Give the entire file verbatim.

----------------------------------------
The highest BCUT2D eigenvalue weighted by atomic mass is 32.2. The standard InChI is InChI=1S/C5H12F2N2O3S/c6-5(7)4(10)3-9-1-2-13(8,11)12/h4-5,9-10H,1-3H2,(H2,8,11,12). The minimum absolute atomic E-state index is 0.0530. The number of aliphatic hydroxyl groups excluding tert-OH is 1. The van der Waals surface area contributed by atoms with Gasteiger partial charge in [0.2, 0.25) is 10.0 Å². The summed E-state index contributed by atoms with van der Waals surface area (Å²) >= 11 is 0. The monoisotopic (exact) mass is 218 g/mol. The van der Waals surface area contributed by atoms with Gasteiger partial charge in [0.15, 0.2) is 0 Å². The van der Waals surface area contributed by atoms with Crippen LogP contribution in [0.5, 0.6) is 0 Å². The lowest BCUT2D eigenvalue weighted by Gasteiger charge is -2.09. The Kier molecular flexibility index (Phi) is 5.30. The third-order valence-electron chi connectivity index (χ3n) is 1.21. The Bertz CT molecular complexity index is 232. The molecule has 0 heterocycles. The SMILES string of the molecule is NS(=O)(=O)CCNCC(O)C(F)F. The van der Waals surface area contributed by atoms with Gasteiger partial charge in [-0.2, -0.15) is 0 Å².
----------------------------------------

The highest BCUT2D eigenvalue weighted by atomic mass is 32.2. The standard InChI is InChI=1S/C5H12F2N2O3S/c6-5(7)4(10)3-9-1-2-13(8,11)12/h4-5,9-10H,1-3H2,(H2,8,11,12). The minimum absolute atomic E-state index is 0.0530. The number of aliphatic hydroxyl groups excluding tert-OH is 1. The van der Waals surface area contributed by atoms with Gasteiger partial charge in [0.2, 0.25) is 10.0 Å². The summed E-state index contributed by atoms with van der Waals surface area (Å²) >= 11 is 0. The monoisotopic (exact) mass is 218 g/mol. The van der Waals surface area contributed by atoms with Gasteiger partial charge in [0.15, 0.2) is 0 Å². The van der Waals surface area contributed by atoms with Crippen LogP contribution in [0.5, 0.6) is 0 Å². The lowest BCUT2D eigenvalue weighted by Gasteiger charge is -2.09. The Kier molecular flexibility index (Phi) is 5.30. The third-order valence-electron chi connectivity index (χ3n) is 1.21. The Bertz CT molecular complexity index is 232. The molecule has 0 heterocycles. The SMILES string of the molecule is NS(=O)(=O)CCNCC(O)C(F)F. The van der Waals surface area contributed by atoms with Gasteiger partial charge in [-0.2, -0.15) is 0 Å².